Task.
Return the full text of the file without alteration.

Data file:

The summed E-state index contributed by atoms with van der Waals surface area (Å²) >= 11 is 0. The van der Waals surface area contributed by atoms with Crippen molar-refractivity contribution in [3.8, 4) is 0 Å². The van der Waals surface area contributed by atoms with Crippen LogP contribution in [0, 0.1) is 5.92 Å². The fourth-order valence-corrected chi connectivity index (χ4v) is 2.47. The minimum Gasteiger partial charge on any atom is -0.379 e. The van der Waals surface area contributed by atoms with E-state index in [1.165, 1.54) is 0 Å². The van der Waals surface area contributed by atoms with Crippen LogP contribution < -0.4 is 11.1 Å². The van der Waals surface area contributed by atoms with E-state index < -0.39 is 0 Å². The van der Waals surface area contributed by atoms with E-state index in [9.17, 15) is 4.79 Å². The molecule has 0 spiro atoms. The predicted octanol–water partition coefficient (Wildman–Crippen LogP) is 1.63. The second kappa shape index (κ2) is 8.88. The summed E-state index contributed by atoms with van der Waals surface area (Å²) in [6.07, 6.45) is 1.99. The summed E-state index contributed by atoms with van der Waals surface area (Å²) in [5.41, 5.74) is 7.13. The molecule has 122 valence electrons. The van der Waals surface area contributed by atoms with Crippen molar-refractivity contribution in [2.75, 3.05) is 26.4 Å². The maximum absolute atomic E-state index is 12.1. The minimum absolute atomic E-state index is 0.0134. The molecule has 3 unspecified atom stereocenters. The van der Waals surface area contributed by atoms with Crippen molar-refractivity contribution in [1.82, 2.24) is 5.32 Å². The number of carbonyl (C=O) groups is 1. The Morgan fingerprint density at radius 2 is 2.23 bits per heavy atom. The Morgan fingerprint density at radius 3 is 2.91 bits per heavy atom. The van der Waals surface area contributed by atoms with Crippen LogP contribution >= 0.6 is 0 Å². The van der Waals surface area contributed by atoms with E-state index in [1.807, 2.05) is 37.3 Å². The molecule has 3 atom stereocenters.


The summed E-state index contributed by atoms with van der Waals surface area (Å²) >= 11 is 0. The van der Waals surface area contributed by atoms with Crippen molar-refractivity contribution in [3.8, 4) is 0 Å². The van der Waals surface area contributed by atoms with Crippen LogP contribution in [0, 0.1) is 5.92 Å². The fourth-order valence-corrected chi connectivity index (χ4v) is 2.47. The minimum Gasteiger partial charge on any atom is -0.379 e. The van der Waals surface area contributed by atoms with E-state index in [1.165, 1.54) is 0 Å². The van der Waals surface area contributed by atoms with Crippen LogP contribution < -0.4 is 11.1 Å². The van der Waals surface area contributed by atoms with E-state index < -0.39 is 0 Å². The van der Waals surface area contributed by atoms with E-state index in [9.17, 15) is 4.79 Å². The molecule has 0 spiro atoms. The predicted octanol–water partition coefficient (Wildman–Crippen LogP) is 1.63. The second kappa shape index (κ2) is 8.88. The summed E-state index contributed by atoms with van der Waals surface area (Å²) in [6.07, 6.45) is 1.99. The summed E-state index contributed by atoms with van der Waals surface area (Å²) in [5.41, 5.74) is 7.13. The molecule has 122 valence electrons. The van der Waals surface area contributed by atoms with Crippen molar-refractivity contribution in [2.75, 3.05) is 26.4 Å². The maximum absolute atomic E-state index is 12.1. The minimum absolute atomic E-state index is 0.0134. The molecule has 3 unspecified atom stereocenters. The van der Waals surface area contributed by atoms with Crippen molar-refractivity contribution in [1.82, 2.24) is 5.32 Å². The number of carbonyl (C=O) groups is 1. The Morgan fingerprint density at radius 2 is 2.23 bits per heavy atom. The Morgan fingerprint density at radius 3 is 2.91 bits per heavy atom. The van der Waals surface area contributed by atoms with Crippen LogP contribution >= 0.6 is 0 Å². The van der Waals surface area contributed by atoms with E-state index in [1.807, 2.05) is 37.3 Å². The molecule has 3 atom stereocenters.